The #MeToo mobile app is a project that I worked on during my graduate studies. It is a database for all accounts of sexual harassment, abuse and assault in existence, as well as a place to archive and file reports of such crimes and misdemeanors. The user, when filing a report, has the ability to take a photo of the assailant, or upload an existing photo of the assailant, which would then be saved into the #MeToo database. Using facial recognition technology and augmented reality, other users of the app would then be able to determine, by holding the app’s camera up to someone’s face or uploading a picture, whether or not the person they’ve encountered has any reports filed against them. In this way, people using #MeToo would be able to better gauge if a situation is unsafe. Additionally, it would provide more accountability to abusers, and create more serious consequences for the mistreatment of others human beings.
The audience is targeted towards anyone who experiences or witnesses sexual assault, abuse, or harassment. As the statistics would show, this group of people is mostly composed of women, but it would not be exclusively targeted towards those who identify as female.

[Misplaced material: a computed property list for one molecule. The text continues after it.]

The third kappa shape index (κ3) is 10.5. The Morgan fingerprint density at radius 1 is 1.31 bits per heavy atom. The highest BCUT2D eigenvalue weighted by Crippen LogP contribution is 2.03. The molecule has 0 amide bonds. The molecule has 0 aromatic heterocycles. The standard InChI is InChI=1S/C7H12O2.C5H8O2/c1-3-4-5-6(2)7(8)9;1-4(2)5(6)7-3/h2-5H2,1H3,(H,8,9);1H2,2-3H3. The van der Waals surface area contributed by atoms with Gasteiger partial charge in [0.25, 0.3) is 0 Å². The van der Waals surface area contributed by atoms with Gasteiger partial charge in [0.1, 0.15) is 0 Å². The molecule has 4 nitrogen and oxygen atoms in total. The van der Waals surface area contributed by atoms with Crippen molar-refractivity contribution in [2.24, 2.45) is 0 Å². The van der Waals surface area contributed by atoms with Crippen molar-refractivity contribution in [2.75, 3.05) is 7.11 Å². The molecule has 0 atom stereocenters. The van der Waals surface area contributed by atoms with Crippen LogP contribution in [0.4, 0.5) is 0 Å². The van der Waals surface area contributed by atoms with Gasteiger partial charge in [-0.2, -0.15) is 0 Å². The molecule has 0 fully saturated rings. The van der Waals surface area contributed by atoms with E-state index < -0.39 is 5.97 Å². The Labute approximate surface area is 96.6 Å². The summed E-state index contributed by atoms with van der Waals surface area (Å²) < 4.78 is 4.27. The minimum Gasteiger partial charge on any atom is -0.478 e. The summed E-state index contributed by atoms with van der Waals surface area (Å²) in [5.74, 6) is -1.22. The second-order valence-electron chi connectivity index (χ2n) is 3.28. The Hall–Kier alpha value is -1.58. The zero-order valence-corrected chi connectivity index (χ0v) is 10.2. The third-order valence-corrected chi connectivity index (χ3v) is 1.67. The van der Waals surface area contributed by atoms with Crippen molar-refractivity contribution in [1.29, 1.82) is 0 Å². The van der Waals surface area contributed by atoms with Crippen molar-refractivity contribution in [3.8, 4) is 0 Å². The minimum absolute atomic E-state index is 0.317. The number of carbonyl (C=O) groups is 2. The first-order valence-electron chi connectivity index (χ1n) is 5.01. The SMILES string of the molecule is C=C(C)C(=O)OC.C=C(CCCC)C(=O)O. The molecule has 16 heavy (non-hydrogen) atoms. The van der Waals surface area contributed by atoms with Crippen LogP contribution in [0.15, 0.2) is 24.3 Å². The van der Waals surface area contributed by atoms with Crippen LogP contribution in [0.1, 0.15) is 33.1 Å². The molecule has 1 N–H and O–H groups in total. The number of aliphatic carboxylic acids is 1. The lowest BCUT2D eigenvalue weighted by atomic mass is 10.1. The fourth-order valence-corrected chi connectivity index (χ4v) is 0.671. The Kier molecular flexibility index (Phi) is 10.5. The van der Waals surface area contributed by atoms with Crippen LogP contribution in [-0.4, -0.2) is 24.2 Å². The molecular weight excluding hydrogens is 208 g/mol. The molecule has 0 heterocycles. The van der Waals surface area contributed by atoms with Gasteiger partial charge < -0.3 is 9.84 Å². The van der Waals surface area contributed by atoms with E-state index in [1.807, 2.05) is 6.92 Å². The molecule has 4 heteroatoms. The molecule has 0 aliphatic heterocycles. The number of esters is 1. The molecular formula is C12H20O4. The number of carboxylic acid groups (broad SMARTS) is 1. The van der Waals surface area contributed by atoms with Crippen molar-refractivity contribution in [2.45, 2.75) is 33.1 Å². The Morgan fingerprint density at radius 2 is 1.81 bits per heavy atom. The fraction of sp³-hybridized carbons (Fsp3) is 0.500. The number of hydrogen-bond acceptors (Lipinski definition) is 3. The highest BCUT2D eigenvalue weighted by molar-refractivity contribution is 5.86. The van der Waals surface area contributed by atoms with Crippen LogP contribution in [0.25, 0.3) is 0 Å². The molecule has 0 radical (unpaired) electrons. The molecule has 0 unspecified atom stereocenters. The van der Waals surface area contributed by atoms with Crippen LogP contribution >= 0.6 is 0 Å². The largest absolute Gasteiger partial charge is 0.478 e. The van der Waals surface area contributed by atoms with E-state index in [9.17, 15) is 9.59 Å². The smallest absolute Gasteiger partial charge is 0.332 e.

My environmental scan found several apps that have similar intentions; for example, the SafeTTC app documents all types of harassment on the TTC and also allows users to upload photos of assailants. Another (in development) app called LegalFling provides a live contract that both parties would agree to before participating in any type of intercourse, thereby ensuring the consent of both (or more, as the website suggests) people. Additionally, Hollaback! Is an app that documents sexual harassment on streets and marks the places where it occurs. However, #MeToo differentiates itself from existing apps in that it employs technology that is still developing. Through its augmented reality functionality and facial recognition, #MeToo is a live and interactive database for sexual assault, providing crucial information quickly.
Following the design phase, I had several people test the app and give their feedback through a survey. Through the testing process, I found that a lot of people felt that the navigation was not inherently intuitive, and that better on-boarding for first time users would help with comprehension. It was also mentioned that it would be good to provide more information to the user about data storage. There was also confusion when using the Database section and the Location Activity section.
I think a lot of the feedback I gathered early on was useful in helping me ﬁgure out layout and content, but the most fruitful and responsive feedback came after ﬂeshing out the prototype more fully. In the future, I think that the design prototyping process could be extended and have multiple phases of user testing for high-fidelity prototypes. A lot of the comments made, especially where users were confused about navigation or the intention of the product, are very helpful and in future development would be something I would consider. Overall, the process of sketching, then wireframing, gathering feedback, and starting mockups and gathering feedback, did feel like a pretty good path to take in terms of designing something like this.